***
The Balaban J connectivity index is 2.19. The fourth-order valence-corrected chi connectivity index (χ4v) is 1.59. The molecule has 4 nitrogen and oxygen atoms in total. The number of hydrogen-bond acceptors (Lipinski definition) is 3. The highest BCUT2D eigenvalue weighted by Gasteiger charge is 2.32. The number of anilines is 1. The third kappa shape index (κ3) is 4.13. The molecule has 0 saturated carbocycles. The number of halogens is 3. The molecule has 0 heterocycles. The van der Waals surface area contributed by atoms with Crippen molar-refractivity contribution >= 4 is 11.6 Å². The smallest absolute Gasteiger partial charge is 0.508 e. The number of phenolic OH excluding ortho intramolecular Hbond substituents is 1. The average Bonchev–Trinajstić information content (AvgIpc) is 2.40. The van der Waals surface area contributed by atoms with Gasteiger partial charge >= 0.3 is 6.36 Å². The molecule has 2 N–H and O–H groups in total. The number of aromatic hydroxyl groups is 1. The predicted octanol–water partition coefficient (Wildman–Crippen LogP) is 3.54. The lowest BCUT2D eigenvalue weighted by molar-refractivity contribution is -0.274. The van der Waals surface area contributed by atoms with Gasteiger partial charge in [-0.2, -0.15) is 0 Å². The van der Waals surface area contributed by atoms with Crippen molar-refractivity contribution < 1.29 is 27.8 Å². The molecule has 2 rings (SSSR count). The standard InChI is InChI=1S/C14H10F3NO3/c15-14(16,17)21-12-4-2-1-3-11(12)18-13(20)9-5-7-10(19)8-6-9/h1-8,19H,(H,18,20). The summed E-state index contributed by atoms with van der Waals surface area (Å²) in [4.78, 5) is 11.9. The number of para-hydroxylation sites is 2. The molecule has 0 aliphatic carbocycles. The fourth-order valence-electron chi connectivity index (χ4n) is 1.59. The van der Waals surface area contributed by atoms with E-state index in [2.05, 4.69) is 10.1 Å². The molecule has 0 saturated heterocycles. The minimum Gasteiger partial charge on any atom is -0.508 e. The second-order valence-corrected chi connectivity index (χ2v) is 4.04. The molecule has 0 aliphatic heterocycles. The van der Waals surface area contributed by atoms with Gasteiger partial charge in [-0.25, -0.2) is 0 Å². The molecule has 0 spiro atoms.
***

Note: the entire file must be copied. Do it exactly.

The Balaban J connectivity index is 2.19. The fourth-order valence-corrected chi connectivity index (χ4v) is 1.59. The molecule has 4 nitrogen and oxygen atoms in total. The number of hydrogen-bond acceptors (Lipinski definition) is 3. The highest BCUT2D eigenvalue weighted by Gasteiger charge is 2.32. The number of anilines is 1. The third kappa shape index (κ3) is 4.13. The molecule has 0 saturated carbocycles. The number of halogens is 3. The molecule has 0 heterocycles. The van der Waals surface area contributed by atoms with Crippen molar-refractivity contribution >= 4 is 11.6 Å². The smallest absolute Gasteiger partial charge is 0.508 e. The number of phenolic OH excluding ortho intramolecular Hbond substituents is 1. The average Bonchev–Trinajstić information content (AvgIpc) is 2.40. The van der Waals surface area contributed by atoms with Gasteiger partial charge >= 0.3 is 6.36 Å². The molecule has 2 N–H and O–H groups in total. The number of aromatic hydroxyl groups is 1. The predicted octanol–water partition coefficient (Wildman–Crippen LogP) is 3.54. The lowest BCUT2D eigenvalue weighted by molar-refractivity contribution is -0.274. The van der Waals surface area contributed by atoms with Gasteiger partial charge in [-0.2, -0.15) is 0 Å². The van der Waals surface area contributed by atoms with Crippen molar-refractivity contribution < 1.29 is 27.8 Å². The molecule has 2 rings (SSSR count). The standard InChI is InChI=1S/C14H10F3NO3/c15-14(16,17)21-12-4-2-1-3-11(12)18-13(20)9-5-7-10(19)8-6-9/h1-8,19H,(H,18,20). The summed E-state index contributed by atoms with van der Waals surface area (Å²) in [4.78, 5) is 11.9. The number of para-hydroxylation sites is 2. The molecule has 0 aliphatic carbocycles. The fourth-order valence-electron chi connectivity index (χ4n) is 1.59. The van der Waals surface area contributed by atoms with E-state index in [2.05, 4.69) is 10.1 Å². The molecule has 0 saturated heterocycles. The minimum Gasteiger partial charge on any atom is -0.508 e. The second-order valence-corrected chi connectivity index (χ2v) is 4.04. The molecule has 0 aliphatic heterocycles. The van der Waals surface area contributed by atoms with Gasteiger partial charge in [-0.25, -0.2) is 0 Å². The molecule has 0 spiro atoms.